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State administration in Serbia: A thorny road to equal opportunities and access for all

The state administration has been reforming for almost two decades, since 2004. With the adoption of the new strategic framework in 2021, it seems that the reform has gained a new momentum, with a greater orientation towards citizens and the economy.1 Not stopping at such a generally defined goal, the Public Administration Reform (PAR) Strategy offers an even more specific commitment towards the administration as a customer centre, that provides user-oriented services that are reasonably priced, while taking care of minority and vulnerable groups.

Despite such a far-reaching goal, the available data indicate that there is still a lack of sensibility of the administration for the needs of the citizens, especially for the vulnerable and endangered. Also, the data points to the uneven accessibility of jobs positions in the state administration – an aspect that the PAR Strategy does not deal with. If all citizens do not get the opportunity to access services, information and public facilities, not only the success of the PAR is put into question, but also the existence of an inclusive society and the exercise of human rights. Likewise, enabling persons belonging to vulnerable groups to get a job in the civil service, i.e., state administration bodies, should be one of the ways in which the reform can contribute to greater accessibility of the administration to everyone, within the broader social aspirations to reduce discrimination and respect different social needs.

Numerous international obligations and regulations of the Republic of Serbia require equal access and treatment of all persons who perform business with public authorities. The United Nations Convention on the Rights of Persons with Disabilities, to which Serbia is a signatory, unequivocally stipulates that states provide equal access to institutions and services intended for the public, that is, promote the possibility of employment, including in the public sector.4 Also, according to the current legislation in Serbia, everyone has the right to equal access and equal protection of rights before courts and public authorities, and any discriminatory behaviour by a public official in a public authority is prohibited.5 In addition, employers in the public sector are obligated to provide equal employment opportunities for employment regardless of sex, gender and family status, while paying due attention to the equality of vulnerable social groups. It is particularly important to emphasise that discrimination against persons with disabilities before a public authority is considered to be administrative conduct that prevents or hinders the realisation of rights, as well as that discrimination regarding the availability of services and access to facilities in public use is prohibited.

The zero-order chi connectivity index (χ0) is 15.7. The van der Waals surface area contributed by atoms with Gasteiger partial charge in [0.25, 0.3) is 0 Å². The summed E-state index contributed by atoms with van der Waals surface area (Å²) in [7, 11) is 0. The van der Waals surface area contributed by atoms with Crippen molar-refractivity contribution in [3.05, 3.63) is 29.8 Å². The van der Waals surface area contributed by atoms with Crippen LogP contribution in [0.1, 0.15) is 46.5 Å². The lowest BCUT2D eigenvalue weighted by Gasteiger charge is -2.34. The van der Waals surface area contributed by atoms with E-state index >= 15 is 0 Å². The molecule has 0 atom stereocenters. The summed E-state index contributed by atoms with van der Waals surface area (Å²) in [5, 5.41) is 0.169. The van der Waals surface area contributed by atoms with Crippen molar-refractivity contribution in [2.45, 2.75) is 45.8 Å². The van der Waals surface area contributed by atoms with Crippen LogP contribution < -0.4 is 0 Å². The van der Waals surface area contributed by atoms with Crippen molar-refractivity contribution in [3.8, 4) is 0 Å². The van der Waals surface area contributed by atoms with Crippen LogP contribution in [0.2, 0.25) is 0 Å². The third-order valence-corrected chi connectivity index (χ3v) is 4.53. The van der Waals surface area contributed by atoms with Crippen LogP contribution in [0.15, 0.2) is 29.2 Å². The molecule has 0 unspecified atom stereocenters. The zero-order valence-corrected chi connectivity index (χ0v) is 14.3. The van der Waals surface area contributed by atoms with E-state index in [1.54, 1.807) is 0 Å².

Although PAR in Serbia is not only a long-term, but also a continuous development process that needs to be constantly adapted to new circumstances, it cannot yet be said that, as a result of this reform, we are closer to the aforementioned normative principles or dispositions, at least when it comes to the accessibility of state administration. This brief presents some of the problems with access to services, facilities, and jobs of the state administration, based on data from the WeBER PAR Monitor 2021/2022, the Commissioner for the Protection of Equality, and other relevant sources.

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